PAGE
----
I keep seeing phrases like this in this forum and I've tried to avoid commenting. I was following a link from another website and found this. Thought I would post it for those who feel that way
Edit: To be clear, I do NOT feel that way
Politics & Faith ... Democrats celebrate love of God
Testimonials about faith-based persecution usually target pagan prejudices, but Rachel Aunspaugh described something different - Christian-on-Christian harassment - in a message delivered last week.
Aunspaugh, 16, a Baptist and student at Liberty High School, testified that a fellow Christian scoffed at her faith because of her politics. She is a Demo-crat.
"She said if I considered myself a Christian, I would be a Republican," Aunspaugh said. "Before I could even open my mouth to retort, she began a tirade on just how I did not even deserve the name of 'Christian' because I wasn't a Republican. She walked away while I just stood there speechless."
The crowd of about 230 that had gathered on a week's notice at Liberty Community Center for the "People of Faith for Kerry-Edwards" meeting Sept. 27 listened silently to Aunspaugh.
"Well, tonight I refuse to be speechless. It is a common misconception in my school that the terms Christian and Democrat are mutually exclusive. I see so many people here tonight that break that misconception and only wish that some of my classmates could come and see this," she said.
Aunspaugh discussed having given her life to Jesus 10 years earlier and how her faith and politics have blended.
"It gave me compassion towards homeless people in New Orleans, Louisiana, when I visited there. It brings me to tears that some of my friends' families are struggling to get by. It pains me that the senior citizens of this nation - people to whom we owe respect and admiration - are sunk into last place to make room for big corporations who do not need the money. It makes me angry that thousands of men and women, including a friend of mine's father, are sent overseas to fight a problem that does not and has never existed. It bothers me that all the jobs in America are being sent overseas to foreign people when there are hundreds of people here struggling to survive," Aunspaugh said. "I believe Christ wouldn't have allowed people to go hungry. I believe he wouldn't have sent people into a winless battle. That's how my faith colors my politics."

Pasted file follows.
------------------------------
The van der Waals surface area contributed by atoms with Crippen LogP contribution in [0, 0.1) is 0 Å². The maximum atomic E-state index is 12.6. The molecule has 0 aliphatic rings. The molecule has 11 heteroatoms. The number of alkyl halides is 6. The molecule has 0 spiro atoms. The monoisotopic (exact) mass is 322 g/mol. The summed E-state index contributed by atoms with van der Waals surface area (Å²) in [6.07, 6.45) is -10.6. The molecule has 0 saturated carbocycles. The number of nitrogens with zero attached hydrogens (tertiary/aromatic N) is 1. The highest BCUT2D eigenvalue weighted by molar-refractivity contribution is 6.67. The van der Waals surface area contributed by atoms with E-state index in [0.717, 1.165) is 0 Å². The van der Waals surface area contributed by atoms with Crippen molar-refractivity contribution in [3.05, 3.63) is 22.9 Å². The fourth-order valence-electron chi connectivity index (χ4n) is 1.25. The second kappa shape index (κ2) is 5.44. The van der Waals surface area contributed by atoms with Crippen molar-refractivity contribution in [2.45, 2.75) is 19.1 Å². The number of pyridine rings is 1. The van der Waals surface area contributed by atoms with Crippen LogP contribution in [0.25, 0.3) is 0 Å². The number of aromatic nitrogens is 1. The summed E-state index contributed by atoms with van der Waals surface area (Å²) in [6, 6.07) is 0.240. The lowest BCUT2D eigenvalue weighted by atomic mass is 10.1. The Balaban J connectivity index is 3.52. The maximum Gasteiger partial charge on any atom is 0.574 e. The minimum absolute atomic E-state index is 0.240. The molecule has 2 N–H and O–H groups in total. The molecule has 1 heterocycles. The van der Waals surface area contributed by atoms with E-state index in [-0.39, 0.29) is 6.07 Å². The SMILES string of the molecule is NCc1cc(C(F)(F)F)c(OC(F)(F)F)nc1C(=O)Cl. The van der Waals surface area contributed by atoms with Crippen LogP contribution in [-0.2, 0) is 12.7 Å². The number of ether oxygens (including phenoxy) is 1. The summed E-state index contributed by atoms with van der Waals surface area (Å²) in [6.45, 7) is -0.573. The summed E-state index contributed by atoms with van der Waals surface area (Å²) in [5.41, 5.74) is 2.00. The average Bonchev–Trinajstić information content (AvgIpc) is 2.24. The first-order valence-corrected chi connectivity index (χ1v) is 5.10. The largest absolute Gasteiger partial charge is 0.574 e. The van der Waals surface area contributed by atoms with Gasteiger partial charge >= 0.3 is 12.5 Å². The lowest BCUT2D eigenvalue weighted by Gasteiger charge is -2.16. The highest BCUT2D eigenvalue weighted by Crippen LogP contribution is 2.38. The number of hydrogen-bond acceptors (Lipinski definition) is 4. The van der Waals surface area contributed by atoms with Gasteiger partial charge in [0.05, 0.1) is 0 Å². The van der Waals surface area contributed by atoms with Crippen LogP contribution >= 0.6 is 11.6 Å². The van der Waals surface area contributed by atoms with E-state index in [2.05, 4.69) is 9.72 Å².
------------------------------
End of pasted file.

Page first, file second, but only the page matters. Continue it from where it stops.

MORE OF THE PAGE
Aunspaugh concluded by saying she hoped to become a United States senator. Those who rose to a standing ovation included former U.S. Sen. Jean Carnahan.
The Rev. Dr. Phil Willoughby, a state representative running for the state Senate, testified that a few weeks ago he attended the church where he had been raised in the faith. He said he listened with concern to what the pastor had to say.
"His first announcement was this: 'Our women's fellowship is providing volunteers for the Bush-Cheney campaign. We need 13 volunteers and I'm not supposed to sit down until we have them. Who's doing it?' And he didn't sit down until he had recruited workers for the Bush-Cheney visit to Sedalia," Willoughby said. "You and I sit here and say, 'Churches aren't supposed to do that. It's a violation of the (tax rules).' And you know what? That is happening all across our nation ... all across our state and even in our city."
Willoughby said conservatives wish to change the wall separating church and state into a chalk line that can be changed to suit them.
"They have reduced the pulpits in many churches to being nothing more than a lobbyist organization for the right wing agenda, and they have made some churches nothing more than political action committees," Willoughby said.
Christians who are Democrats share Bible-based values, he said.
"Cutting 80,000 low-income children off of health care, just because you can, does not bring God glory," Willoughby said. "We want to say protecting the worst polluters of God's creation is not a biblical model of stewardship. But most of all we want to say hate in the name of God is never a family value."